Sense and Sensibility

Sense and Sensibility- Title

Sense and Sensibility was Austen’s first published novel--various shorter works and drafts preceded it. Austen likely began the novel in her late teens. Many scholars believe that originally the text was in the epistolary mode and entitled Elinor and Marianne, the two sisters at the heart of the text. Each sister fulfills one of the characteristics which the title evokes. Elinor represents “sense”, or intense emotional restraint. Marianne fills the “sensibility” role, which, in Austen’s time, referred to a highly sensitive temperament, with feelings impacting one’s physical health. The two sisters seek to reconcile these two extremes while they experience difficulties in finding suitable husbands. For Elinor and Marianne, marriage is a source of financial stability. They, with their mother and sister, live beneath their typical means for the course of the novel; their status as women prevent them from inheriting their recently deceased father’s property and money. On display is a first edition, published anonymously “by a lady” in the tradition of the obscured female novelist.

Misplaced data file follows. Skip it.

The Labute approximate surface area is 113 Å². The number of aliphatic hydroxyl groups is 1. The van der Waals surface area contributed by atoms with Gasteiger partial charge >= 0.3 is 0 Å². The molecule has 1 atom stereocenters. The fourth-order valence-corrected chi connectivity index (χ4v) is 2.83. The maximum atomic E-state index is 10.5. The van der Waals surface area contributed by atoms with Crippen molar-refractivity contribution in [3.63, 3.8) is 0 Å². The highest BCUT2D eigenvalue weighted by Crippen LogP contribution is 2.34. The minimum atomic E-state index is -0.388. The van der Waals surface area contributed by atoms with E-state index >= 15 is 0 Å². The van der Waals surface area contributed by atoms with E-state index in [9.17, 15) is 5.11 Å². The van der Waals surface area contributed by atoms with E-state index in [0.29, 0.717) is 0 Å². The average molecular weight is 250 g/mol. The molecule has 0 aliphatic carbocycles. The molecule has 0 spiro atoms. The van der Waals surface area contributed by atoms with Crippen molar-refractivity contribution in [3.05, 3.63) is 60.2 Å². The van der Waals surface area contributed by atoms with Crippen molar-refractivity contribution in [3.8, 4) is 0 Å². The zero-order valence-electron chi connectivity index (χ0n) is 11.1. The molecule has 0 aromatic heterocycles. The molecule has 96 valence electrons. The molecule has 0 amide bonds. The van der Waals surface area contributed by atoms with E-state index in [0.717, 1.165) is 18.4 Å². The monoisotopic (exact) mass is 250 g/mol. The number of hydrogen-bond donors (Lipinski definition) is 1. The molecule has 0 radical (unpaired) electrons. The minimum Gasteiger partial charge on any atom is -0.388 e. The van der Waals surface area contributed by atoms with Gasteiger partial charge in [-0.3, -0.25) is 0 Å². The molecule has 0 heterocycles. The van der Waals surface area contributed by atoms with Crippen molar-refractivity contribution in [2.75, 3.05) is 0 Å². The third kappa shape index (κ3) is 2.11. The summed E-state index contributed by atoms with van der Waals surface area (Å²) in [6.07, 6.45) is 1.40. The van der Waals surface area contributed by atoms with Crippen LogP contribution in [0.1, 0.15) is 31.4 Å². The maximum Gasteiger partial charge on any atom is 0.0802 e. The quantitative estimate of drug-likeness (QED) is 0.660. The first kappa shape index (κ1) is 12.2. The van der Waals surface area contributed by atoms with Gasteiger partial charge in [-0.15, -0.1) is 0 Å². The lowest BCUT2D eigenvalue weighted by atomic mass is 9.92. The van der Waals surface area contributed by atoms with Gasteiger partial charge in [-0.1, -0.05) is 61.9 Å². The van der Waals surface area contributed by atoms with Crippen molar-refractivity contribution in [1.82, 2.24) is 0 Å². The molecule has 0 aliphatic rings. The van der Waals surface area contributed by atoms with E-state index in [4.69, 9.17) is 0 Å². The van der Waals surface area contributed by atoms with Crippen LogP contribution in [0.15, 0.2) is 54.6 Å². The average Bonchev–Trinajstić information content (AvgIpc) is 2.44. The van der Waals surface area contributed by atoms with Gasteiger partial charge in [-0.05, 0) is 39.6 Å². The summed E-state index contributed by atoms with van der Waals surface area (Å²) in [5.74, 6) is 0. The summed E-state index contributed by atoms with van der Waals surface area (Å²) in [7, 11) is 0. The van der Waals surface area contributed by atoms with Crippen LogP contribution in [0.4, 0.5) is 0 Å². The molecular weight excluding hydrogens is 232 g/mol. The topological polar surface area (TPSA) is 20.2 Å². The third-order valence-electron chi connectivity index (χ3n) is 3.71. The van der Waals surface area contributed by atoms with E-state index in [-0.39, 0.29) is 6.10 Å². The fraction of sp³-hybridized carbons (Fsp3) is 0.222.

Lehigh University Catalog Record:

A version of this text has been digitized and is available through the Internet Archive.

Jane Austen (1775-1817)
Sense and Sensibility
London: T. Egerton, 1811